Parataxis and Ponzi Schemes


with Andrea Scrima


Wreckage of Reason II: Back to the Drawing Board
(Spuyten Duyvil Publishing, 2014)

Andrea Scrima invited two of her co-authors in the anthology, Margarita Meklina and Snežana Žabić, to take part in a conversation about what experimental writing means today—beyond the marginalization the label inevitably leads to, both in terms of commercial viability and literary visibility. Meklina emigrated to the US from Russia at the age of twenty-two and lives in Oakland; Žabić, who eventually settled in Chicago, was forced to flee her native Vukovar when the wars in the former Yugoslavia broke out. Scrima, who was born and raised in New York and has been living in Berlin for more than half her life, soon noticed that cultural displacement was an element each of them had in common; as she began to question the effects this may have had on their various literary projects—whether it fostered a critical distance to mainstream culture, or a skepticism regarding its definition of success—she decided to ask Meklina and Žabić to discuss their experiences. What follows is a conversation about emigration, identity, and the many unforeseen ways in which an initial loss of language can grow into a reconsideration and regaining of language. In the process, Scrima, Meklina, and Žabić explore the question Skolkin-Smith poses early in her essay on the anthology: “How do experimental literary writers continue to foster their literary legacy, to offer up profound depths, language, and soul, to grow as writers willing to risk, and to toss up, around, and about meanings and connections in ways that rise above entertainment?”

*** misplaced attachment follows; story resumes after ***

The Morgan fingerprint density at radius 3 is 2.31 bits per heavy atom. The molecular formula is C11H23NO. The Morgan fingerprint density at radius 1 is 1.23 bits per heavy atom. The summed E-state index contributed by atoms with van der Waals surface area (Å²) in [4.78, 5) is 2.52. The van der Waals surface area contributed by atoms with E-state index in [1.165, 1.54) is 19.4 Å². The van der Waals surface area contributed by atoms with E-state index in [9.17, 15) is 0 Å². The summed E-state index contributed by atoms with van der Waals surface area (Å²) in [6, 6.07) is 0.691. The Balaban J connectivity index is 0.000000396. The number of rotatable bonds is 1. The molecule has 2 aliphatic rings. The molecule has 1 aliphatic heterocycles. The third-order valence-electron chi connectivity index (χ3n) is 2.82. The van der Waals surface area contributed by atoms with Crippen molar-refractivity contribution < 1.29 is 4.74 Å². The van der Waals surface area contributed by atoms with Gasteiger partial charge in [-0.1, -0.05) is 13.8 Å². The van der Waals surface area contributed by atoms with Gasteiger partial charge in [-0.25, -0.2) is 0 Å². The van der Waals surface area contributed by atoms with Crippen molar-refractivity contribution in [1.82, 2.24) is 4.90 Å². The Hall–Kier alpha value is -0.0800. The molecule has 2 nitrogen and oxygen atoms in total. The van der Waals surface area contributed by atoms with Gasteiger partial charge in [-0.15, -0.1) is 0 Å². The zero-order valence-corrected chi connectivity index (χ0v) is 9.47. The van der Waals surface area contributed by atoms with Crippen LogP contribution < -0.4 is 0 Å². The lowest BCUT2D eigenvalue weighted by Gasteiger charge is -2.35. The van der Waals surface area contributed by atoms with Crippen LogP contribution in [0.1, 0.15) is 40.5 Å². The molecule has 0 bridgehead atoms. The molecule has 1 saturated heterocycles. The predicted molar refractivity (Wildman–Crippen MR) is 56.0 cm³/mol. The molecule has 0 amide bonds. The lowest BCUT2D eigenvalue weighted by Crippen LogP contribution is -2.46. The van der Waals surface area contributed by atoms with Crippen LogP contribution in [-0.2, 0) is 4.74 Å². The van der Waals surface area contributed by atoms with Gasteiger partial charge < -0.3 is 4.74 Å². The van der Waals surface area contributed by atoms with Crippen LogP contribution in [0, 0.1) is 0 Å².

Read the entire conversation here:



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